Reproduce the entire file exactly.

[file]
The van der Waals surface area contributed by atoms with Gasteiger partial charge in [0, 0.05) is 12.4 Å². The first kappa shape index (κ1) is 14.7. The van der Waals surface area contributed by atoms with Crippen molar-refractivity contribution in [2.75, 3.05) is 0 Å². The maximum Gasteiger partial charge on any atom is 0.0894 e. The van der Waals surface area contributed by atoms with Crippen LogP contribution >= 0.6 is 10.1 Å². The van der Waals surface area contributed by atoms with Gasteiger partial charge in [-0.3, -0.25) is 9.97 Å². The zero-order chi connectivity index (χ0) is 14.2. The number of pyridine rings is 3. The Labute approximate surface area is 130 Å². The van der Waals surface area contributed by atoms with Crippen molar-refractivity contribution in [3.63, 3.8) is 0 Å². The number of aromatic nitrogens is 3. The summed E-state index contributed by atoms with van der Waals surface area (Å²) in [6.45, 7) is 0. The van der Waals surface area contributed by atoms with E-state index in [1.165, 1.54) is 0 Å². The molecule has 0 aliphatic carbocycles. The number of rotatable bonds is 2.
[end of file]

The van der Waals surface area contributed by atoms with Gasteiger partial charge in [0, 0.05) is 12.4 Å². The first kappa shape index (κ1) is 14.7. The van der Waals surface area contributed by atoms with Crippen molar-refractivity contribution in [2.75, 3.05) is 0 Å². The maximum Gasteiger partial charge on any atom is 0.0894 e. The van der Waals surface area contributed by atoms with Crippen LogP contribution >= 0.6 is 10.1 Å². The van der Waals surface area contributed by atoms with Gasteiger partial charge in [-0.3, -0.25) is 9.97 Å². The zero-order chi connectivity index (χ0) is 14.2. The number of pyridine rings is 3. The Labute approximate surface area is 130 Å². The van der Waals surface area contributed by atoms with Crippen molar-refractivity contribution in [3.63, 3.8) is 0 Å². The number of aromatic nitrogens is 3. The summed E-state index contributed by atoms with van der Waals surface area (Å²) in [6.45, 7) is 0. The van der Waals surface area contributed by atoms with E-state index in [1.165, 1.54) is 0 Å². The molecule has 0 aliphatic carbocycles. The number of rotatable bonds is 2.